I’m not going to mention names, but this is absolutely true, told to me by the victim. Let’s call our victim James Smith.
He came, sit down in my favorite eye doctor chair, tilted his cap back and stroked his uncut hair behind his ears. I was anxiously waiting to hear this story of fraud, since I just attended a seminar about ransomeware a few days ago. The story he was about to tell me was a classic one.
He starts his story, and I am paraphrasing.
“About a week ago I was on my computer and a thing popped up saying my computer had a virus. It appeared to be from Microsoft and it looked very official.”
I nodded. I heard this one before.
“I called the number on the pop-up and someone with a heavy accent told me he would check my computer for viruses “
I interrupted saying, “…and he took over your computer.”
Mr. Smith, “Yep. He told me he would check and if 90% of my computer was infected, he would have to clean it. A meter type thing that was running and then he showed scrolling down the screen all kinds of scrambled words and numbers. The voice on the other line told me that these were all viruses or malware; and, unfortunately, I was infected beyond simple recovery.”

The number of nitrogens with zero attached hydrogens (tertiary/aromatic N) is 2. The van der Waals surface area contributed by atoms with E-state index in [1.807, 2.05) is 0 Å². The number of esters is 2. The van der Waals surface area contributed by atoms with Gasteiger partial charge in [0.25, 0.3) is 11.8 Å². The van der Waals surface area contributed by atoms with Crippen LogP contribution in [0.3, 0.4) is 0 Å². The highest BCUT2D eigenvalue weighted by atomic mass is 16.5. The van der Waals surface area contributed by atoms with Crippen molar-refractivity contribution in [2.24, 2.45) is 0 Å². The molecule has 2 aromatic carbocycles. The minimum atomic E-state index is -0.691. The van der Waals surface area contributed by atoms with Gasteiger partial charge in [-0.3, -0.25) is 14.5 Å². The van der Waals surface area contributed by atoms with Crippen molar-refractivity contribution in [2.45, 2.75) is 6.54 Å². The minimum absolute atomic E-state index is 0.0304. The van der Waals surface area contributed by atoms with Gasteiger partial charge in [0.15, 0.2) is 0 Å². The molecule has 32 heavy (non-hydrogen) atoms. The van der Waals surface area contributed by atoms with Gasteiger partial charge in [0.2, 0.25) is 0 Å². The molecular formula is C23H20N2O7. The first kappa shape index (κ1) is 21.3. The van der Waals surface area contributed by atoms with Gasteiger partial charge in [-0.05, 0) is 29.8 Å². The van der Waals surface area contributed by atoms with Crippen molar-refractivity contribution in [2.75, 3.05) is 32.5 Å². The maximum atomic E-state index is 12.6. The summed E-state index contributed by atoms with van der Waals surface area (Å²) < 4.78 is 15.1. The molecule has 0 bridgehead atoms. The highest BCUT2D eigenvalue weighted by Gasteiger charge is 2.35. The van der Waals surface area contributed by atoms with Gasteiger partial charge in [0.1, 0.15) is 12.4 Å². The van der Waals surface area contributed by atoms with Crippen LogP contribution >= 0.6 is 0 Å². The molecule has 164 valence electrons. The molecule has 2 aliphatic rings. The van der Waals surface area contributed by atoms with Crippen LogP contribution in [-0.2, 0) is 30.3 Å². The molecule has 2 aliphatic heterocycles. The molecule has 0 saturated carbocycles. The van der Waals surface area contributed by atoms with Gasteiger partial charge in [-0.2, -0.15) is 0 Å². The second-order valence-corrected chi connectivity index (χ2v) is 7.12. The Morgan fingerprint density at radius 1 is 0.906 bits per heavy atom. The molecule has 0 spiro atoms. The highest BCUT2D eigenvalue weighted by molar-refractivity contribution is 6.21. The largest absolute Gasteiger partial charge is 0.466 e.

Still nodding. The case sounded eerily familiar I’ve heard it before.
“He told me to send $300 to fix it. The $300 would also pay for an anual maintenance plan.” He did, on his debit card. (BIG MISTAKE). After that, the computer worked great. It was very fast.
Then two days ago so-called Microsoft rep called back. He told me that his company lost the contract with Microsoft and he could no longer support my computer so he would have to refund my money. That sounded good so I continued listening. He continued;